Ryan Parent, D, Guelph Storm
18th overall – Nashville Predators

Parent is a classic defensive defenseman who skates well and has good positioning. He has been a three-time captain in international tournaments and has a pair of gold medals and a silver medal to show for it, as well as an OHL championship earned during his rookie season. Parent will never put up big numbers, but will bring a good work ethic, quiet leadership and a winning attitude to the Predators organization.

Jakub Kindl, D, Kitchener Rangers
19th overall – Detroit Red Wings

Kindl entered his first season in North America with a lot of hype. His transition to the North American game was not smooth as expected. He was very inconsistent and was quite often the sixth defenseman on the Rangers. His overall package of skills and size was still enough for the Wings to take the risk to select him in the first round as they hope that he will blossom over the next few seasons to be a top four NHL defender.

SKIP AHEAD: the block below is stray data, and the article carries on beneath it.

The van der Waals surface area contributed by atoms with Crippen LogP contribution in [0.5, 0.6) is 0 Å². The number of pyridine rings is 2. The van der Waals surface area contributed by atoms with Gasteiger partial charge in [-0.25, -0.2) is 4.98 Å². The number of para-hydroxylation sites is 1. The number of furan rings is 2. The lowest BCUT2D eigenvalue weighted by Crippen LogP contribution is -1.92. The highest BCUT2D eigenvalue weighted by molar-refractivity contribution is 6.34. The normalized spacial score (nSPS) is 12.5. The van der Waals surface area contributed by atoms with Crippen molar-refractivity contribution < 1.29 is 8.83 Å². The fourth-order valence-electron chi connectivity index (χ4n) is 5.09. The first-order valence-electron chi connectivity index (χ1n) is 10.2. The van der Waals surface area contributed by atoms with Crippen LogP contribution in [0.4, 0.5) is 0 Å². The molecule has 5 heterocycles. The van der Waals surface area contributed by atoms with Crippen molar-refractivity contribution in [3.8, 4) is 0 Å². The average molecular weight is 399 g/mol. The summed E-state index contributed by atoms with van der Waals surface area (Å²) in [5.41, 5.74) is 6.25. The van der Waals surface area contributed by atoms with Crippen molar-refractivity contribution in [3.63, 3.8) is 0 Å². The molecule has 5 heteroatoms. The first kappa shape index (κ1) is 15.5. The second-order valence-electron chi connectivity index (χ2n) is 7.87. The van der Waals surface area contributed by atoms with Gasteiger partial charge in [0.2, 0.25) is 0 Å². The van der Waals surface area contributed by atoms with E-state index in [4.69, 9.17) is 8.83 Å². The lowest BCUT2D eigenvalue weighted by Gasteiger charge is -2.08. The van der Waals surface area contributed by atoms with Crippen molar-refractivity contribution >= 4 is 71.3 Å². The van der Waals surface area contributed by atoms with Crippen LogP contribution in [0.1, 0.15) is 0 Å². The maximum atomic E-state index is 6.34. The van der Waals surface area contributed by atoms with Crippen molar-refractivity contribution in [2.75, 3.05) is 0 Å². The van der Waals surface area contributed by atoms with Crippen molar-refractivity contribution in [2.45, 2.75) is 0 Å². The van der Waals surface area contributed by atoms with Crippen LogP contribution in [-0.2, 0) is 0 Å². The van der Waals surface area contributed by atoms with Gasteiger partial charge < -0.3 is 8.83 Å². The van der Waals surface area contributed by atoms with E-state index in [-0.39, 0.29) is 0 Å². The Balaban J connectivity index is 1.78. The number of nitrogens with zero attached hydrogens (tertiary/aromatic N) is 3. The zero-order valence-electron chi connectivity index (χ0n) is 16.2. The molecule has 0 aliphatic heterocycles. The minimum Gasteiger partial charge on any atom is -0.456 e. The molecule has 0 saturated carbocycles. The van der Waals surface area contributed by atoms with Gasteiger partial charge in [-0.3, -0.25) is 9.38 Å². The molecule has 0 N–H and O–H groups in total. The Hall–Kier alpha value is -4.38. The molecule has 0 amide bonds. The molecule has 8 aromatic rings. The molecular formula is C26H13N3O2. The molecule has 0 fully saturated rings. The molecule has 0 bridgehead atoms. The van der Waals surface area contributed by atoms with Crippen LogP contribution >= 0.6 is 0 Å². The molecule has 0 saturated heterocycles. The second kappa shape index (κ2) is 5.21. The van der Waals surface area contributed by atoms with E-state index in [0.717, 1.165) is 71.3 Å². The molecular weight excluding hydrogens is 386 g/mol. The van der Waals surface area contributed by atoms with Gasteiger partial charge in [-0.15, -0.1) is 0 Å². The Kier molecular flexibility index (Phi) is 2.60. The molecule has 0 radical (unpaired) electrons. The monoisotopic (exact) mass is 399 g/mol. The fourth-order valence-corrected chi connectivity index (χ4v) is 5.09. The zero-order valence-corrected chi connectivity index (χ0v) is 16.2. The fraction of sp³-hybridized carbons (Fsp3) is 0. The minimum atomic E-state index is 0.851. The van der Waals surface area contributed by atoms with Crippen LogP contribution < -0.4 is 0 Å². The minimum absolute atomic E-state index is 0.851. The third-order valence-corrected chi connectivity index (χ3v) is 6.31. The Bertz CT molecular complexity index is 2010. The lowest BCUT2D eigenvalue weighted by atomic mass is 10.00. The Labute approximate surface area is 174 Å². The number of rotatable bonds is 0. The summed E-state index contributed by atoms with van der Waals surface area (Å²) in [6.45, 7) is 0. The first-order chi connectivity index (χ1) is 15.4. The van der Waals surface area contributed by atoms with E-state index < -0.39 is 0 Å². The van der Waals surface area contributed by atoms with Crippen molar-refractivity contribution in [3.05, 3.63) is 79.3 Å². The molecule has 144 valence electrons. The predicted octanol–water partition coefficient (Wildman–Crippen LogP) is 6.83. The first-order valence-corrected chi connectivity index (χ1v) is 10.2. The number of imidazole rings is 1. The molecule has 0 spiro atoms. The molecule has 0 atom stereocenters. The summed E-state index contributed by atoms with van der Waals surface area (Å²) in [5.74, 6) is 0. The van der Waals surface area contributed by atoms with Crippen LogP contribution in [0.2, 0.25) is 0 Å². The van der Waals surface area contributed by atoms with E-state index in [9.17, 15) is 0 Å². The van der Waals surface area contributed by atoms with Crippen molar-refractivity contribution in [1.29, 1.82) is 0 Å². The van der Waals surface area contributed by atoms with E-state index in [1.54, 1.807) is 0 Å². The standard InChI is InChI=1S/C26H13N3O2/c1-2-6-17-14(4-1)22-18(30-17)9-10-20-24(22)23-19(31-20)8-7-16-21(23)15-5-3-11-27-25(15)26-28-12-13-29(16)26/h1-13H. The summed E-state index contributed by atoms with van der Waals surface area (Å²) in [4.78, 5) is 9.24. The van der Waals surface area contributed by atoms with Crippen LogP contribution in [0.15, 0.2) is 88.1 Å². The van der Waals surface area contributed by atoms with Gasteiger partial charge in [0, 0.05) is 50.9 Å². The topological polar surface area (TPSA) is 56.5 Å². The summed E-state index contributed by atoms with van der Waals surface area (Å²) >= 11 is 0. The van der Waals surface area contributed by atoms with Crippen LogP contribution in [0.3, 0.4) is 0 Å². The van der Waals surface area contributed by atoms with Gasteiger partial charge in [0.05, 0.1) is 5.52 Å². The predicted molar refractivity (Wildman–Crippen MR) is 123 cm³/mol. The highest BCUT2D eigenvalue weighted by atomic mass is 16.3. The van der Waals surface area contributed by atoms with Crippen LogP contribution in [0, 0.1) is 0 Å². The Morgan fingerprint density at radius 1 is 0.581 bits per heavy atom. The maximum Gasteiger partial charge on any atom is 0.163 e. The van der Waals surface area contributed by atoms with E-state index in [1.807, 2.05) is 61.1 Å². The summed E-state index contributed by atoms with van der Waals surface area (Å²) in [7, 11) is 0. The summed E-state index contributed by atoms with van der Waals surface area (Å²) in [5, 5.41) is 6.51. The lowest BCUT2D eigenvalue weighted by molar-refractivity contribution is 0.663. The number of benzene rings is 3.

Matt Lashoff, D, Kitchener Rangers
22nd overall – Boston Bruins

Lashoff had a tough draft year, missing many games due to mono at the start of the season, and finished his season with a concussion suffered in the playoffs. In between, he showed the ability to be a very smooth defenseman with great wheels who needs to be a bit more physical in his own end. He will have the opportunity to be the power play quarterback with Kitchener this season after seeing only spot duty on the second team last season. He should be a lock to play on the US World Junior team.